Isoform switching in myofibrillar and excitation-contraction coupling proteins contributes to diminished contractile function in regenerating rat soleus muscle.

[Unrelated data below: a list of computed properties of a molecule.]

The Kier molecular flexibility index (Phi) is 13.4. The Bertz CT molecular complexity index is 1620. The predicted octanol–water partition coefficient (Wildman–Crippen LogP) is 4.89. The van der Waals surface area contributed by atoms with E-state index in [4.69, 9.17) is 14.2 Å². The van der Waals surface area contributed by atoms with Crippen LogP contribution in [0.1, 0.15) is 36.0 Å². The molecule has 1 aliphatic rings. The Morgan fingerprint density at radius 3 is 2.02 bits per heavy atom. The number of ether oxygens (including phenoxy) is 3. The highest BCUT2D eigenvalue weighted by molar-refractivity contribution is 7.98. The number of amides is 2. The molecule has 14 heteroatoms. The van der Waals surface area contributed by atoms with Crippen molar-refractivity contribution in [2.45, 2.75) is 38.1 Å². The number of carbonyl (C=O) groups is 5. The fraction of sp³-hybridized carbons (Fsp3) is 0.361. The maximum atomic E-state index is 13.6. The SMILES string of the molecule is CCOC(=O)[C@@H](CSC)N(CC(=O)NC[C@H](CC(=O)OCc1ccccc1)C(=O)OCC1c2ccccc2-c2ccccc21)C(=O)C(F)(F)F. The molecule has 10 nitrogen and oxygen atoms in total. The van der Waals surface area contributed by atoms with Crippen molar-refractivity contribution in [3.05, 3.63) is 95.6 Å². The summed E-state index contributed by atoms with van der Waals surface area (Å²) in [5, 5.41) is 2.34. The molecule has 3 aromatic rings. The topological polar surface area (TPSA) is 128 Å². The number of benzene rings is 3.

Postnatal development of skeletal muscle occurs through the progressive transformation of diverse biochemical, metabolic, morphological, and functional characteristics from the embryonic to the adult phenotype. Since muscle regeneration recapitulates postnatal development of muscle fiber, it offers an appropriate experimental model to investigate the existing relationships between diverse muscle functions and the expression of key protein isoforms, particularly at the single-fiber level. This study was carried out in regenerating soleus muscle 14 days after injury. At this intermediate stage, the regenerating muscle exhibited a recovery of mass greater than its force generation capacity. The lower specific tension of regenerating muscle suggested intrinsic defective excitation-contraction coupling and/or contractility processes. The presence of developmental isoforms of both the voltage-gated Ca(2+) channel (alpha(1)C) and of ryanodine receptor 3, paralleled by an abnormal caffeine contracture development, confirms the immature excitation-contraction coupling of the regenerating muscle. The defective Ca(2+) handling could also be confirmed by the lower sarcoplasmic reticulum caffeine sensitivity of regenerating single fibers. Also, regenerating single fibers revealed a lower maximal specific tension, which was associated with the residual presence of embryonic myosin heavy chains. Moreover, the fibers showed a reduced Ca(2+) sensitivity of myofibrillar proteins, particularly those simultaneously expressing the slow and fast isoforms of troponin C. The present results indicate that the expression of developmental proteins determines the incomplete functional recovery of regenerating soleus